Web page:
Large amount of oil fouling Texas unlikely
COLLEGE STATION, Texas, July 6 (UPI) -- Although tar balls from the Gulf of Mexico oil spill washed up in Texas, a large amount of oil reaching the state's beaches is unlikely, an ocean expert said.
Piers Chapman, head of the oceanography department at Texas A&M University, said the tar balls found near Galveston recently were in such small amounts that the risk is slight for larger quantities of oil washing ashore on the Texas coast. The oil comes from the spill that has been active since April 20 when an oil rig exploded, killing 11 workers, then sank two days later, the university said Tuesday in a release.
"It's hard to say if there will be a lot more, but the best guess is, not likely," Chapman said. "What has been found in the Galveston area is a very small amount, something like only five gallons or so."
Tar balls indicate a particular batch of oil has been in the water for a long time, perhaps several weeks, "so it's much less of a problem than fresh oil," he adds.
Chapman offered two possible scenarios for the tar balls in Texas: Hurricane Alex pushed them toward Texas or they're from ships traveling near the oil spill en route to Texas ports.
"It's very possible some more could reach Texas, but you will probably not see any large amounts. I don't think these pose a major problem at the moment," Chapman said. "I think you will see most of the oil continue to go north and east from the spill site, most likely away from Texas."
EPA rule would cut power plant pollution
WASHINGTON, July 6 (UPI) -- Proposed pollution-reducing rules would affect power plants in 31 states and the District of Columbia, the Environmental Protection Agency said Tuesday.
The proposed "transport rule" would target power plant pollution that drifts across the borders of 31 eastern states and the District of Columbia, the agency said in a release. Coupled with local and state air pollution controls, the proposal is designed to help areas in the eastern United States meet existing national air quality health standards.
The transport rule would reduce power plant emissions of sulfur dioxide and nitrogen oxides to meet state-by-state emission reductions, the EPA said. By 2014, the rule and other state and EPA actions would reduce sulfur dioxide emissions by 71 percent over 2005 levels and nitrogen oxide emission levels would drop by 52 percent.
The transport rule also would help improve visibility in state and national parks and increase protection for ecosystems sensitive to pollution, the agency said.
"This rule is designed to cut pollution that spreads hundreds of miles and has enormous negative impacts on millions of Americans," EPA Administrator Lisa P. Jackson said. "We're working to limit pollution at its source, rather than waiting for it to move across the country. The reductions we're proposing will save billions in health costs, help increase American educational and economic productivity, and -- most importantly -- save lives."
EPA will take public comment on the proposal for 60 days after the rule is published in the Federal Register, as well as conduct public hearings.
Warm water may mean malformed salmon bones
TROMSO, Norway, July 6 (UPI) -- Rearing young salmon in relatively warm waters, used when farmers want to increase fish growth rates, causes skeletal deformities, Norwegian researchers found.
Harold Takle and researchers from the Norwegian Institute of Food, Fisheries and Aquaculture Research said they found juvenile salmon raised in warmer water suffered bone and cartilage damage, BioMed Central reported in a release Monday.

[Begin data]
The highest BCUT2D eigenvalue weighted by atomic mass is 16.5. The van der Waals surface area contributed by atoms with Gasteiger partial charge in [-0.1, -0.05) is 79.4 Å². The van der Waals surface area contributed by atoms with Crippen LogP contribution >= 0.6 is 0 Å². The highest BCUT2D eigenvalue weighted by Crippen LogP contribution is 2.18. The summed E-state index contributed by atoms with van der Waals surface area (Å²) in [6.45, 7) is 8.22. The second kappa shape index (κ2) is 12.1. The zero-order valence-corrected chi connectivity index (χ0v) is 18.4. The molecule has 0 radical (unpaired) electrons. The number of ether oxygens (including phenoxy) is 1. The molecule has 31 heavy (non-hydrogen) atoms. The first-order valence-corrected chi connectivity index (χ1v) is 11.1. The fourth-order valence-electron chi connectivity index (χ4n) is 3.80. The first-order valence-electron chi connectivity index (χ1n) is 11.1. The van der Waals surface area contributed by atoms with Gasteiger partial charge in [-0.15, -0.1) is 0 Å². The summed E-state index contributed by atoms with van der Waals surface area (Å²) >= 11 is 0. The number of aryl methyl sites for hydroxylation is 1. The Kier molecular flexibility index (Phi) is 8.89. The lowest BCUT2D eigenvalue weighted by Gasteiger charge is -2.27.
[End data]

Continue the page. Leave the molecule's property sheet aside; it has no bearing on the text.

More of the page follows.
"The data presented here indicate that both production of bone and cartilage were disrupted when promoting fast growth using elevated temperature." Takle said. "It is very likely that higher temperatures result in the increased rate of deformities observed in the 16 degrees (Celsius) group."
Researchers at the institute in Tromso raised 400 fish in 10 C water and 400 in 16 C water. They said they found the fish raised in the warmer water grew faster but 28 percent showed some signs of skeletal deformity compared with 8 percent of the fish reared in the cooler water.
"Our results strongly indicate that temperature-induced fast growth is severely affecting gene transcription in osteoblasts and chondrocyte bone cells, leading to a change in the tissue structure and composition," Takle said.
Physics laws lead to super soccer plays
LYNCHBURG, Va., July 6 (UPI) -- Science helps explain how the world's soccer players playing in the World Cup can make a soccer ball do things that don't seem natural, a U.S. scientist said.
U.S. scientist John Eric Goff, in an article published in the July issue of Physics Today, looked at the ball's design and how its surface roughness and asymmetric air forces help determine its path once it leaves a player's foot, the American Institute of Physics said in a release.
His analysis indicated reduced air density in games played at higher altitudes -- such as those in South Africa -- can contribute to some of the eye-popping ball trajectories already seen in some of this year's World Cup matches.
"The ball is moving a little faster than what some of the players are used to," said Goff, a physics professor at Lynchburg College in Virginia and an expert in sports science.
Goff said soccer is more than a sport -- it is a living lab where physics equations are constantly expressed.
Goff's recently published book, "Gold Medal Physics: The Science of Sports," explores the scientific mechanisms behind some of the greatest moments in sports history, including quarterback Doug Flutie's "Hail Mary" touchdown pass from the Boston College 22 yard line that led to a BC victory over the University of Miami.